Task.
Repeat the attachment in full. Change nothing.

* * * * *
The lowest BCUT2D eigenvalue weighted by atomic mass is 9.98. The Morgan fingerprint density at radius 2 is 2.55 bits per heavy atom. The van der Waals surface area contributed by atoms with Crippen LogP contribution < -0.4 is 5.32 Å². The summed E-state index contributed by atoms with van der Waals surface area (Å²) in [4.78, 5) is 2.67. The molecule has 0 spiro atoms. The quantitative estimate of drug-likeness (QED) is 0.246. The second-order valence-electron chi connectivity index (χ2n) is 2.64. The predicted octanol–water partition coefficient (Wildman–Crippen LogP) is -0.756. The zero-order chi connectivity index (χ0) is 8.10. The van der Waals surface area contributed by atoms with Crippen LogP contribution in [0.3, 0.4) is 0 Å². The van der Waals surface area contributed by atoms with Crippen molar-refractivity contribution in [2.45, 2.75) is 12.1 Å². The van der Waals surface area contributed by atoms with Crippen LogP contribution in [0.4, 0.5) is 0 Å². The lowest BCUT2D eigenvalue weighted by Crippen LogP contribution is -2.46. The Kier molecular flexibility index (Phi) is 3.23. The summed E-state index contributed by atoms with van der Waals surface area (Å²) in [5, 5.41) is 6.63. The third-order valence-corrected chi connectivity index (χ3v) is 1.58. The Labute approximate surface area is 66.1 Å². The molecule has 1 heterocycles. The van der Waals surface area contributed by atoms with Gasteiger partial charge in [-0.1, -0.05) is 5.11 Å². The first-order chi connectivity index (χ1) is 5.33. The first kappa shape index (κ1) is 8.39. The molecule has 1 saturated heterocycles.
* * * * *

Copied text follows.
The lowest BCUT2D eigenvalue weighted by atomic mass is 9.98. The Morgan fingerprint density at radius 2 is 2.55 bits per heavy atom. The van der Waals surface area contributed by atoms with Crippen LogP contribution < -0.4 is 5.32 Å². The summed E-state index contributed by atoms with van der Waals surface area (Å²) in [4.78, 5) is 2.67. The molecule has 0 spiro atoms. The quantitative estimate of drug-likeness (QED) is 0.246. The second-order valence-electron chi connectivity index (χ2n) is 2.64. The predicted octanol–water partition coefficient (Wildman–Crippen LogP) is -0.756. The zero-order chi connectivity index (χ0) is 8.10. The van der Waals surface area contributed by atoms with Crippen LogP contribution in [0.3, 0.4) is 0 Å². The van der Waals surface area contributed by atoms with Crippen molar-refractivity contribution in [2.45, 2.75) is 12.1 Å². The van der Waals surface area contributed by atoms with Crippen LogP contribution in [0.4, 0.5) is 0 Å². The lowest BCUT2D eigenvalue weighted by Crippen LogP contribution is -2.46. The Kier molecular flexibility index (Phi) is 3.23. The summed E-state index contributed by atoms with van der Waals surface area (Å²) in [5, 5.41) is 6.63. The third-order valence-corrected chi connectivity index (χ3v) is 1.58. The Labute approximate surface area is 66.1 Å². The molecule has 1 heterocycles. The van der Waals surface area contributed by atoms with Gasteiger partial charge in [-0.1, -0.05) is 5.11 Å². The first-order chi connectivity index (χ1) is 5.33. The first kappa shape index (κ1) is 8.39. The molecule has 1 saturated heterocycles.